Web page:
But all those slick features came at a price, namely, shorter battery life. While the Game Boy could squeeze about 35 hours out of its four AA batteries, the Lynx generated a measly 4-5 hours of play from its six AAs.
On top of that, this state-of-the-art 90s system cost a pretty penny. Retailing for $179.99, the Lynx was too cost-prohibitive for most everyday folks.
In the end, the Lynx made some decent profits. But over the course of its life, it only sold some 2 million units, a pitiful fraction of the Game Boy's sales.
Sega Game Gear (1990)
In 1990, Sega released the Game Gear handheld system, the first true contender to the Game Boy. And what a contender it was, with much to boast about against its competition.
Like the Lynx, the console featured games in full color, as well as a backlit screen. But unlikethe Lynx, the Game Gear featured a reasonable launch price. At $149 dollars ($40 cheaper than the Lynx), the Game Gear was a Christmas present that plenty of parents could still afford.
Even better, most of the popular third-party games that were ported to Game Boy were also ported to Game Gear. And let’s be honest: who wants to play Mortal Kombat in black-and-white when they can play it in color?
Additionally, gamers could play mobile ports of beloved Sega exclusives, like Sonic the Hedgehog 2. There was even an accessory that let you watch TV on your Game Gear, presumably while you were camping.
So What Happened?
The Game Gear had so much going for it. So why did it only sell 10 million units?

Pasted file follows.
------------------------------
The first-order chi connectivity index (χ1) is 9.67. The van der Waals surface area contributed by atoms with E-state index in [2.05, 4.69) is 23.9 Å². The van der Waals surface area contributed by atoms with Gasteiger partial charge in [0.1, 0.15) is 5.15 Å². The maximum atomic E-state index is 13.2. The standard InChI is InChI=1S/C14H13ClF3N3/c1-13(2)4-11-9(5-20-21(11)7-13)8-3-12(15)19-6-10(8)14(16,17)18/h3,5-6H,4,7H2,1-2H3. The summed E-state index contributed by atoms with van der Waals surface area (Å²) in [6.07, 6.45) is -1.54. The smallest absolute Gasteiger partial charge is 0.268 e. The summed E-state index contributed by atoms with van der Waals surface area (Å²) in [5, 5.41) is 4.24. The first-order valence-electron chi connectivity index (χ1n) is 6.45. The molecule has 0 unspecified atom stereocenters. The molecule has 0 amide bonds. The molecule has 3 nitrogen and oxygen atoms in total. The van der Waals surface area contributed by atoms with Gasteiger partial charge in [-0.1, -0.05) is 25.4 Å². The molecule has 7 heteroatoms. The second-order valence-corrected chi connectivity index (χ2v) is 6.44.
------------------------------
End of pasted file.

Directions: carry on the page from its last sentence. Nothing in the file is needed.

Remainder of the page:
Mostly, one could blame the ever-present curse that always plagued Sega consoles (AKA, poor timing and bad luck.) At the time of the Game Gear’s release, the Game Boy had already cornered the market for over a year.
Not only that, but the 8-bit system was also competing with 16-bit home consoles, like Sega’s own Genesis console. Players had already grown accustomed to 16-bit Genesis graphics for almost 2 years when the Game Gear came out. Plus, gamers were saving their money for the Super Nintendo, which was scheduled for release one month after the Game Gear.
Aside from that, the system was also plagued with poor battery life. But this could be solved using an AC or car adapter. Still, the Game Gear was ultimately a superior system that never saw the popularity it deserved.
TurboExpress (Released 1990 by NEC Home Electronics)
Released in 1990, the NEC TurboExpress was another shot across the bow of Nintendo. Similiar to other handheld video game consoles, it seemingly had everything going for it, including a TV tuner accessory and a color LCD screen. It even allowed gamers to play their TurboGrafx-16 cartridges on a handheld system for the first time.
But once again, these cutting-edge features came at too high a price—$249.99, to be precise. And in 1990, that was a huge chunk of change.
So What Happened?
So was the TurboExpress worth it? Did the public lap it up, price tag be damned?